Enlargement issues, as well as relations with Israel and Kaliningrad, dominate the agenda of a meeting that will also make final preparations for the EU summit in Brussels later this week. RFE/RL looks at what is expected from the Luxembourg meeting.
Brussels, 21 October 2002 (RFE/RL) -- European Union foreign ministers will open their summit today with a long-awaited meeting with their Israeli colleague Shimon Peres, who will attend a scheduled session of the EU-Israeli Association Council.
Officials in Brussels say the EU will hand Peres a declaration that "couldn't be clearer" in insisting that Israel fully observe human rights in the occupied territories. Israel's policy of "collective punishment" -- the practice of retaliating against the families of suspected terrorists -- will come under heavy criticism, as will stringent Israeli curfew rules and obstacles put in the path of humanitarian aid agencies. The EU will also demand that Israel lift the economic blockade against Palestinian territories and release the tax and customs revenues due to the Palestinian Authority under earlier accords.
Most EU member states also appear ready to toughen the bloc's stance in a trade dispute with Israel over taxing imports originating from Israeli settlements in occupied territories. The EU, which is the second-biggest market for Israeli exports, has exempted Israeli goods from normal trade tariffs but says Israel frequently ignores a provision in the agreement that says the benefits only extend to products originating from within the internationally recognized frontiers of the country.
All EU member states, with the exception of Sweden, already ask Israeli importers for deposits covering the difference in tariffs, which will only be returned if Israeli authorities can incontrovertibly prove that the goods did not originate from the occupied territories.
Commission officials say Israel has promised to submit proposals today to clear up the situation, but there are doubts about whether the dispute can be settled anytime soon. If not, the EU says it will go to international arbitration, which is something EU officials say "Israel itself is not interested in" due to the "clear-cut" nature of the case.
Most of this afternoon will be spent on preparing for the EU-Russia summit in Copenhagen on 11 November. Its core issue, Kaliningrad, will also be debated tomorrow.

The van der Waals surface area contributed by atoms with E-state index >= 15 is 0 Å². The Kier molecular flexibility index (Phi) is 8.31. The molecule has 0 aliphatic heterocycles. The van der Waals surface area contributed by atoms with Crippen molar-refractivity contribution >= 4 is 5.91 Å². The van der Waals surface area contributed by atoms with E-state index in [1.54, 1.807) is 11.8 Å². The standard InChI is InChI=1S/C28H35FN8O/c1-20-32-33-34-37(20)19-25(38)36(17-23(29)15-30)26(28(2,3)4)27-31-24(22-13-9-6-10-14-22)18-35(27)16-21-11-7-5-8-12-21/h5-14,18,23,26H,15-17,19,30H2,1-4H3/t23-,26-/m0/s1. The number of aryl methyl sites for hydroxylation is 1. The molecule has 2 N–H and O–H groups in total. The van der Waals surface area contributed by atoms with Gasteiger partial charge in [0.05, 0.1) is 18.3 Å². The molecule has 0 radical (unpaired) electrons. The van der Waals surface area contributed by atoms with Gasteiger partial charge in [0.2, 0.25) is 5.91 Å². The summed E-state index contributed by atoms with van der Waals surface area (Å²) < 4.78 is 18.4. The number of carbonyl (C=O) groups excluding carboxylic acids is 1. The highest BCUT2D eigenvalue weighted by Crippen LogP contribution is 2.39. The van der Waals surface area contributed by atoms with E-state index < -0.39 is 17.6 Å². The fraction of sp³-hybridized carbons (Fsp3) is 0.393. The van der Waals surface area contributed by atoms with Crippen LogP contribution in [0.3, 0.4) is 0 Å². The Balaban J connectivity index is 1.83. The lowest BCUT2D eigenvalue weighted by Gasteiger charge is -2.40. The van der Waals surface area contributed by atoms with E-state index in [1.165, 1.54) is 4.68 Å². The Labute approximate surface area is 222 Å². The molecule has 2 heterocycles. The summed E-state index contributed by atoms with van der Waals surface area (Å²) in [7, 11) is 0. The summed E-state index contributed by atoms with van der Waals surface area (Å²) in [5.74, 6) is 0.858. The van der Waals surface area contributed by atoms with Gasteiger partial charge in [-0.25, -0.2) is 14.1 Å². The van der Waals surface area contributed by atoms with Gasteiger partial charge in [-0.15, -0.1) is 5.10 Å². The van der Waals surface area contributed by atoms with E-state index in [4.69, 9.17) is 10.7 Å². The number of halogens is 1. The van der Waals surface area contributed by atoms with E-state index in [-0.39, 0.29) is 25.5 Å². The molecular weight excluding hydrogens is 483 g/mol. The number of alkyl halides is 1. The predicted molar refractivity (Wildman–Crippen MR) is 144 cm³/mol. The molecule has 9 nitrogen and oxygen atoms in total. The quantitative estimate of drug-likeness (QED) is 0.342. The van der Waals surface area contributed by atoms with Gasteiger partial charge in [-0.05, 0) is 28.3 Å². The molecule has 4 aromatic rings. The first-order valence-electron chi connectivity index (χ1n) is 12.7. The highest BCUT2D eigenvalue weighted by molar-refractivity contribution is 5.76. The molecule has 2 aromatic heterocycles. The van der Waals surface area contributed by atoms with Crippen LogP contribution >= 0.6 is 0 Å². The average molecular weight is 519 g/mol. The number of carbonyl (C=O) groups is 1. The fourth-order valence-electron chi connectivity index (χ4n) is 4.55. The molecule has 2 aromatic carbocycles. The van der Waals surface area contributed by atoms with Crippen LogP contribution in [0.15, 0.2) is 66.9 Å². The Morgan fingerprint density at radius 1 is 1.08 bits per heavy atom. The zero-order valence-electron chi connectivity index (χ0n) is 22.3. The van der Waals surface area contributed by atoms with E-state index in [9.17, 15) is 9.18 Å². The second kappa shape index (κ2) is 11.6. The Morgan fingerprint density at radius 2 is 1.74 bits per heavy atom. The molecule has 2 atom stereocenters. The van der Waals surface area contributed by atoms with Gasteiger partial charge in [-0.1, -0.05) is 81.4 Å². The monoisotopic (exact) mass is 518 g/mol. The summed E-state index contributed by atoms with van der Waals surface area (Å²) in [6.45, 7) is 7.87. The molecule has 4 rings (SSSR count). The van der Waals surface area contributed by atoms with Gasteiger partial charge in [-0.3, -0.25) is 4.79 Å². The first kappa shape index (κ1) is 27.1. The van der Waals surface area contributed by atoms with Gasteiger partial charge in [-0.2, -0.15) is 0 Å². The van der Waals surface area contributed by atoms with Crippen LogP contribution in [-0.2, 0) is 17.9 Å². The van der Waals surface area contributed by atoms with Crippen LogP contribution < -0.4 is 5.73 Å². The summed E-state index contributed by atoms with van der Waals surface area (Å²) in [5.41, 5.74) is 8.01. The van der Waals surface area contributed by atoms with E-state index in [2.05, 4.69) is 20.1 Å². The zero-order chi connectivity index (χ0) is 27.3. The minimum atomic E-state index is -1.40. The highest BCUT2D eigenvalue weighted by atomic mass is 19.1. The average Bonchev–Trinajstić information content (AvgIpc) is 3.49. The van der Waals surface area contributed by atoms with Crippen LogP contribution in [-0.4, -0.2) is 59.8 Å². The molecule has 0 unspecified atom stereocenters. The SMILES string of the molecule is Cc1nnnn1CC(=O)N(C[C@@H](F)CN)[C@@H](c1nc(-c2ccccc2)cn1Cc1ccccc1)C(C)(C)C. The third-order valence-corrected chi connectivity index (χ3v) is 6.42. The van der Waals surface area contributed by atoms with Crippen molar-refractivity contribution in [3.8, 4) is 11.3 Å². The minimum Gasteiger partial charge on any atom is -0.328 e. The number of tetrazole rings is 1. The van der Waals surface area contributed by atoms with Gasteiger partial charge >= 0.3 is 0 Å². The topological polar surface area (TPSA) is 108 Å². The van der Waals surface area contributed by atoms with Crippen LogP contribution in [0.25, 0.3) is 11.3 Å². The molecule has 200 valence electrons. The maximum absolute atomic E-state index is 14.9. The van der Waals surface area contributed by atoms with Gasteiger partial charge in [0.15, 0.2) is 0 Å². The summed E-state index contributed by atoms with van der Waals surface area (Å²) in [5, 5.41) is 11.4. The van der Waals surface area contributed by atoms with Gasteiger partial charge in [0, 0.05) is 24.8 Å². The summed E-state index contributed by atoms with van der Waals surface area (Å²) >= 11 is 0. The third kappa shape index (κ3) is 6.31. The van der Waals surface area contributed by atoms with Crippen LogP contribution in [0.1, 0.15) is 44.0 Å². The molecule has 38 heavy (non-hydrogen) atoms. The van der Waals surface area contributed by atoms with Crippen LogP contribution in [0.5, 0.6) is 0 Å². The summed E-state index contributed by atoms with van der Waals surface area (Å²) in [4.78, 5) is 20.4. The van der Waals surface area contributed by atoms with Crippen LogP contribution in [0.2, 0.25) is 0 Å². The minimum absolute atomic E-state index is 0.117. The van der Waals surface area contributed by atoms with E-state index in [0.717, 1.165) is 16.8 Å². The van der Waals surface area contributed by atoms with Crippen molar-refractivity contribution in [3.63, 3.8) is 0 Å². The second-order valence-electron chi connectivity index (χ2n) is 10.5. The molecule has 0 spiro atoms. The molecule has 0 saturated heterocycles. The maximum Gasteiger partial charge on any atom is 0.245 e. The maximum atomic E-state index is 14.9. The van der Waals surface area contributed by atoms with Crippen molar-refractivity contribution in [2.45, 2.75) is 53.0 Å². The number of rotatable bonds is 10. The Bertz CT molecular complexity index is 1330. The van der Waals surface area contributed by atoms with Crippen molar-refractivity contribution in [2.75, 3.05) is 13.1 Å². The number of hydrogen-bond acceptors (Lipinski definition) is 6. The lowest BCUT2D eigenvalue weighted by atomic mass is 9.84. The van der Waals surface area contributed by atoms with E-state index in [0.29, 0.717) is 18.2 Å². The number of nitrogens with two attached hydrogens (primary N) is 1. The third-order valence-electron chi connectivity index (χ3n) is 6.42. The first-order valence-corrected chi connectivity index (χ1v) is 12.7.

An EU official who spoke on condition of anonymity said that according to some descriptions, "a Russian and a Lithuanian faction" has emerged among the member states. Led by France and Italy, a minority of member states still argue for concessions to Russia. The official said the main issues in the debate were the precise timing of a feasibility study on high-speed trains through Lithuania allowing Russian citizens visa-free access to Kaliningrad and what assurances could be offered Russia in response to its demand for fully visa-free relations with all EU countries.
Both issues were ostensibly settled at the last EU foreign ministers' meeting in Brussels last month, when a declaration approved by all member states said Lithuania would decide on the train plans after acceding to the EU and that the issue of visa-free relations would not be linked to Kaliningrad. It now appears, however, that the debate is far from settled.
France, Italy, Spain, and Greece are opposed by most other EU member states. The EU official quoted above said "very strong feelings" are involved, with some countries warning that undue pressure on Lithuania would compromise its rights as a future EU member. Certain EU member states, thought to be led by Finland, are also strongly opposed to any promises of dropping the EU visa requirement against Russia altogether.
The source could not say how the EU will react to a decree adopted by the Lithuanian parliament earlier this month committing the government to agreeing to an EU proposal of a special "Kaliningrad pass" for Russian frequent travelers only if it is valid for travel throughout the entire Schengen area.
The third major item on the EU foreign ministers' agenda is enlargement. The EU's current Danish presidency has hinted to member states that this week's Brussels summit could finally see an agreement on a common stance on financing enlargement, the final EU common position missing from the negotiations table. However, Germany has made it clear it first needs a deal with France on agricultural expenditures after 2006, when the EU's current budget runs out. Chances of a deal before the Brussels summit appear slim.
The meeting in Luxembourg will also provide EU governments with their first opportunity to sound out the views of the Dutch caretaker cabinet after the collapse of the ruling coalition last week. Prime Minister Jan-Peter Balkenende said late last week that his government would not block enlargement, but his government's communications with the country's parliament, whose approval it must secure for all major decisions before elections, indicate the Netherlands could press for revisions of the European Commission's recommendation on 9 October that 10 candidate countries are ready to join the EU in 2004.
EU foreign ministers are also expected to debate Iraq. An EU official said on 18 October that the EU is "no longer afraid" of the topic, predicting "imminent" agreement in the United Nations' Security Council over a French plan that would put off the automatic use of force against Iraq before weapons inspectors return to the country with an extended mandate.
Relations with Iran will also be raised. EU officials describe as "very important" Iran's recent acquiescence to a regular human rights dialogue, which will run in parallel with trade negotiations to be launched in December. However, some member states are expected to criticize Iran for dragging its feet over human rights recently, which could translate into EU support for a critical motion on the issue at the UN General Assembly.